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Externalities are a loss or gain in the welfare of one party resulting from an activity of another party, without there being any compensation for the losing party.

This activity can be due to consumption or production of a good or service.
If the third party suffers due to this activity then it is known as negative externality.
When the third party gains from this activity is it known as positive externality.

Marginal Private Benefit is the benefit which is derived by private individuals in the consumption of a good or service.
Marginal Private Cost is the cost of producing, specifically marginal costs, which are incurred by private individual while producing a good or service.
Marginal Social Cost is the total cost to society as a whole for producing one further unit, or taking one further action, in an economy. This total cost of producing one extra unit of something is not simply the direct cost borne by the producer, but also must include the costs to the external environment and other stakeholders.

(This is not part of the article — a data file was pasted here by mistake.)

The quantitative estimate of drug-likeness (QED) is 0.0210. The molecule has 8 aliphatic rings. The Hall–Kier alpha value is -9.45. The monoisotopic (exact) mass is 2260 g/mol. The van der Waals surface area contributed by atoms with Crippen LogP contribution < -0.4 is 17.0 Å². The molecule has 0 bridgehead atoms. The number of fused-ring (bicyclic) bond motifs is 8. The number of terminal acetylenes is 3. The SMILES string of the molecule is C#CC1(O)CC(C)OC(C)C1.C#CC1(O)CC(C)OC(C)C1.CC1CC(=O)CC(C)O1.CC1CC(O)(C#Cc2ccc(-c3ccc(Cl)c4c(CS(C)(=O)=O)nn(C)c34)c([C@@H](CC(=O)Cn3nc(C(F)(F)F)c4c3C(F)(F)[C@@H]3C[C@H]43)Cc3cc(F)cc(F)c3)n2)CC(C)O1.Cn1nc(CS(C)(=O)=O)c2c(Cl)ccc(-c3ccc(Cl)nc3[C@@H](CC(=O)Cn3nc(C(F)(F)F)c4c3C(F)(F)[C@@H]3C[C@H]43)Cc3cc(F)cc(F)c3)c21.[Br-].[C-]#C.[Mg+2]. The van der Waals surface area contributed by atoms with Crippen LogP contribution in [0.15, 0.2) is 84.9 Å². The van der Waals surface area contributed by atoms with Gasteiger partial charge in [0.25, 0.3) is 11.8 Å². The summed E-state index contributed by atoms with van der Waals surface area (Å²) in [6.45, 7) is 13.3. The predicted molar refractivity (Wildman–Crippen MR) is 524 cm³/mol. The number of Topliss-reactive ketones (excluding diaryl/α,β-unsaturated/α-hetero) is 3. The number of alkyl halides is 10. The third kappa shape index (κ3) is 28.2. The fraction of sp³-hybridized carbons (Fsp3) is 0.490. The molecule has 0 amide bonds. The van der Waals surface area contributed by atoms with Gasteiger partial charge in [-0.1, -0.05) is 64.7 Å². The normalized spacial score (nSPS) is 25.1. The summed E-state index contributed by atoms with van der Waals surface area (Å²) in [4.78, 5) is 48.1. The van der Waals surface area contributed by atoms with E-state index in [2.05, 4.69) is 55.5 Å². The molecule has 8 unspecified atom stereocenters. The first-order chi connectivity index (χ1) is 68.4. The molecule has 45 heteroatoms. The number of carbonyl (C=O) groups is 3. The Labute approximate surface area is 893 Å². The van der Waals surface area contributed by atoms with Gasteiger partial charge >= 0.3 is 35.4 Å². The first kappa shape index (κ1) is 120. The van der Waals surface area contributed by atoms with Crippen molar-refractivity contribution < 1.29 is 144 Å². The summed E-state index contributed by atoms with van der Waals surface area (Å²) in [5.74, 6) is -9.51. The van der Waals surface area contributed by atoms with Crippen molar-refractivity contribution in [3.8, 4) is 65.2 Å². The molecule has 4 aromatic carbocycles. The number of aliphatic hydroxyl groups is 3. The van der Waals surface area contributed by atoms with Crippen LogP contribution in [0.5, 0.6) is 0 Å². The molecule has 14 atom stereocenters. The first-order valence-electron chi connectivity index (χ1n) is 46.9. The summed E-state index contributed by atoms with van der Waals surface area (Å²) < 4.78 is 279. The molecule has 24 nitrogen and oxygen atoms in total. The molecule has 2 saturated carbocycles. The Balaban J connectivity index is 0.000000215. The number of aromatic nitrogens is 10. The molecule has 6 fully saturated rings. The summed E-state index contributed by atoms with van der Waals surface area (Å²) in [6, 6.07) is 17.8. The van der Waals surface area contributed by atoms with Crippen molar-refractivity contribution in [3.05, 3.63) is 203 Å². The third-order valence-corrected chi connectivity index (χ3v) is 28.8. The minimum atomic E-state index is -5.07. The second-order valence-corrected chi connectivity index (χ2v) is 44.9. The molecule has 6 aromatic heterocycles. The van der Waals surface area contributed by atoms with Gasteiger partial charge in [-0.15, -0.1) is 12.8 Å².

The market demand and supply curves therefore reflect the MPB and MPC accruing to buyers and sellers.
When there is no externality then the intersection MPB (demand) curve and MPC (supply) curve determine the equilibrium price. The price and quantity reflected at this point are ‘socially optimum’ level of production or consumption and the market is said to have allocative efficiency.
i.e. MPC=MPB.
At this point the consumer surplus is equal to the producer surplus.

However, this is usually not the case in real world. The production or consumption of goods and services do produce externalities and thus the concept of Marginal social benefits and Marginal social costs comes into being.


Types of Externalities

Externalities can result either from consumption activities or from production activities

There are four types of Externalities
1. Negative externality of Production
2. Negative externality of Consumption
3. Positive externality of Production
4. Positive externality of Consumption

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